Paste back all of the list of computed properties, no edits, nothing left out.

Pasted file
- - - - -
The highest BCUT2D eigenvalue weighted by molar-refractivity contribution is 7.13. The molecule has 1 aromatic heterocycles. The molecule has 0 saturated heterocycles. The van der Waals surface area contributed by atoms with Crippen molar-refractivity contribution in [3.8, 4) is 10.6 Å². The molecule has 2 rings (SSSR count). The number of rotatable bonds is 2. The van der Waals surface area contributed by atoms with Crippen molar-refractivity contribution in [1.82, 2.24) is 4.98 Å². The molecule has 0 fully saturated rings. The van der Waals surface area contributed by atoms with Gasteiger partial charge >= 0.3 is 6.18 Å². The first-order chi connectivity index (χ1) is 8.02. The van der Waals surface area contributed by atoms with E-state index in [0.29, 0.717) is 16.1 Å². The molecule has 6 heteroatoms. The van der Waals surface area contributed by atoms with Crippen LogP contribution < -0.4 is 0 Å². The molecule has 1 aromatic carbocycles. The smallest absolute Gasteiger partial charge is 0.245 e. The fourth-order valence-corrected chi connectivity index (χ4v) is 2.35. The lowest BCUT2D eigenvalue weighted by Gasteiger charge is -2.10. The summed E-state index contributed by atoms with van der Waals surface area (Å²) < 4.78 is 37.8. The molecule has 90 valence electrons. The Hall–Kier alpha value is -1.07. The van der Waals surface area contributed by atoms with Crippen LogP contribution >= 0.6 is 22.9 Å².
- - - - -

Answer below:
The highest BCUT2D eigenvalue weighted by molar-refractivity contribution is 7.13. The molecule has 1 aromatic heterocycles. The molecule has 0 saturated heterocycles. The van der Waals surface area contributed by atoms with Crippen molar-refractivity contribution in [3.8, 4) is 10.6 Å². The molecule has 2 rings (SSSR count). The number of rotatable bonds is 2. The van der Waals surface area contributed by atoms with Crippen molar-refractivity contribution in [1.82, 2.24) is 4.98 Å². The molecule has 0 fully saturated rings. The van der Waals surface area contributed by atoms with Gasteiger partial charge >= 0.3 is 6.18 Å². The first-order chi connectivity index (χ1) is 8.02. The van der Waals surface area contributed by atoms with E-state index in [0.29, 0.717) is 16.1 Å². The molecule has 6 heteroatoms. The van der Waals surface area contributed by atoms with Crippen LogP contribution < -0.4 is 0 Å². The molecule has 1 aromatic carbocycles. The smallest absolute Gasteiger partial charge is 0.245 e. The fourth-order valence-corrected chi connectivity index (χ4v) is 2.35. The lowest BCUT2D eigenvalue weighted by Gasteiger charge is -2.10. The summed E-state index contributed by atoms with van der Waals surface area (Å²) < 4.78 is 37.8. The molecule has 90 valence electrons. The Hall–Kier alpha value is -1.07. The van der Waals surface area contributed by atoms with Crippen LogP contribution >= 0.6 is 22.9 Å².